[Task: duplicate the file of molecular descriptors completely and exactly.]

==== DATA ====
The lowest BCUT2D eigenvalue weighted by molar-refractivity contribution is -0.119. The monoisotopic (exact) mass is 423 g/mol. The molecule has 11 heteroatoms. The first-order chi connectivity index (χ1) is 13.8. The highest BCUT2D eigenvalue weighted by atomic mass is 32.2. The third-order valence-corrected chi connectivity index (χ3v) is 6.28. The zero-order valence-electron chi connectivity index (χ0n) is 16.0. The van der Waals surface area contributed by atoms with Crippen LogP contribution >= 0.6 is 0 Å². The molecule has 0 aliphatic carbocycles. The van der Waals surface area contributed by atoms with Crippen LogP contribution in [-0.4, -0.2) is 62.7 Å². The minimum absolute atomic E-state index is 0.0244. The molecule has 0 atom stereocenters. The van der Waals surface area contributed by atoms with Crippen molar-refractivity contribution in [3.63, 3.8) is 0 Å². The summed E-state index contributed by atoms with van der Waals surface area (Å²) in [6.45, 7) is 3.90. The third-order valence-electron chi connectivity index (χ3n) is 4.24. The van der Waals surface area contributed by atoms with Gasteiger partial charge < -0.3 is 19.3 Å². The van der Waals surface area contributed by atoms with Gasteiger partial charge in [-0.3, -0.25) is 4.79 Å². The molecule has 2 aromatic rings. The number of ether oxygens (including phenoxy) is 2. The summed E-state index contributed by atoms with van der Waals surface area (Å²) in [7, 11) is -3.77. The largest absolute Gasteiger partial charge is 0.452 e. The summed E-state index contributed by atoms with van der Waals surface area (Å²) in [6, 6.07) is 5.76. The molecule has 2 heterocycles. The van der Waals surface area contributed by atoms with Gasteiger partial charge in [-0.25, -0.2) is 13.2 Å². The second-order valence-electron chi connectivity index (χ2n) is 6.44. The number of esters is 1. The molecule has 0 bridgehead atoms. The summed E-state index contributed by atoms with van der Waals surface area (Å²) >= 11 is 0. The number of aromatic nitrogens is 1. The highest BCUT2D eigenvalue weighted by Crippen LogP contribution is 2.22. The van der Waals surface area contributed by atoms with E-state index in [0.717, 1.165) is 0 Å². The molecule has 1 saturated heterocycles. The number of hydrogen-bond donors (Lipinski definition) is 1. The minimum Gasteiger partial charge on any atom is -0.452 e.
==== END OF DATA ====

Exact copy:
The lowest BCUT2D eigenvalue weighted by molar-refractivity contribution is -0.119. The monoisotopic (exact) mass is 423 g/mol. The molecule has 11 heteroatoms. The first-order chi connectivity index (χ1) is 13.8. The highest BCUT2D eigenvalue weighted by atomic mass is 32.2. The third-order valence-corrected chi connectivity index (χ3v) is 6.28. The zero-order valence-electron chi connectivity index (χ0n) is 16.0. The van der Waals surface area contributed by atoms with Crippen LogP contribution >= 0.6 is 0 Å². The molecule has 0 aliphatic carbocycles. The van der Waals surface area contributed by atoms with Crippen LogP contribution in [-0.4, -0.2) is 62.7 Å². The minimum absolute atomic E-state index is 0.0244. The molecule has 0 atom stereocenters. The van der Waals surface area contributed by atoms with Crippen molar-refractivity contribution in [3.63, 3.8) is 0 Å². The summed E-state index contributed by atoms with van der Waals surface area (Å²) in [6.45, 7) is 3.90. The third-order valence-electron chi connectivity index (χ3n) is 4.24. The van der Waals surface area contributed by atoms with Gasteiger partial charge < -0.3 is 19.3 Å². The van der Waals surface area contributed by atoms with Gasteiger partial charge in [-0.3, -0.25) is 4.79 Å². The molecule has 2 aromatic rings. The number of ether oxygens (including phenoxy) is 2. The summed E-state index contributed by atoms with van der Waals surface area (Å²) in [7, 11) is -3.77. The largest absolute Gasteiger partial charge is 0.452 e. The summed E-state index contributed by atoms with van der Waals surface area (Å²) in [6, 6.07) is 5.76. The molecule has 2 heterocycles. The van der Waals surface area contributed by atoms with Gasteiger partial charge in [-0.25, -0.2) is 13.2 Å². The second-order valence-electron chi connectivity index (χ2n) is 6.44. The number of esters is 1. The molecule has 0 bridgehead atoms. The summed E-state index contributed by atoms with van der Waals surface area (Å²) >= 11 is 0. The number of aromatic nitrogens is 1. The highest BCUT2D eigenvalue weighted by Crippen LogP contribution is 2.22. The van der Waals surface area contributed by atoms with E-state index in [0.717, 1.165) is 0 Å². The molecule has 1 saturated heterocycles. The number of hydrogen-bond donors (Lipinski definition) is 1. The minimum Gasteiger partial charge on any atom is -0.452 e.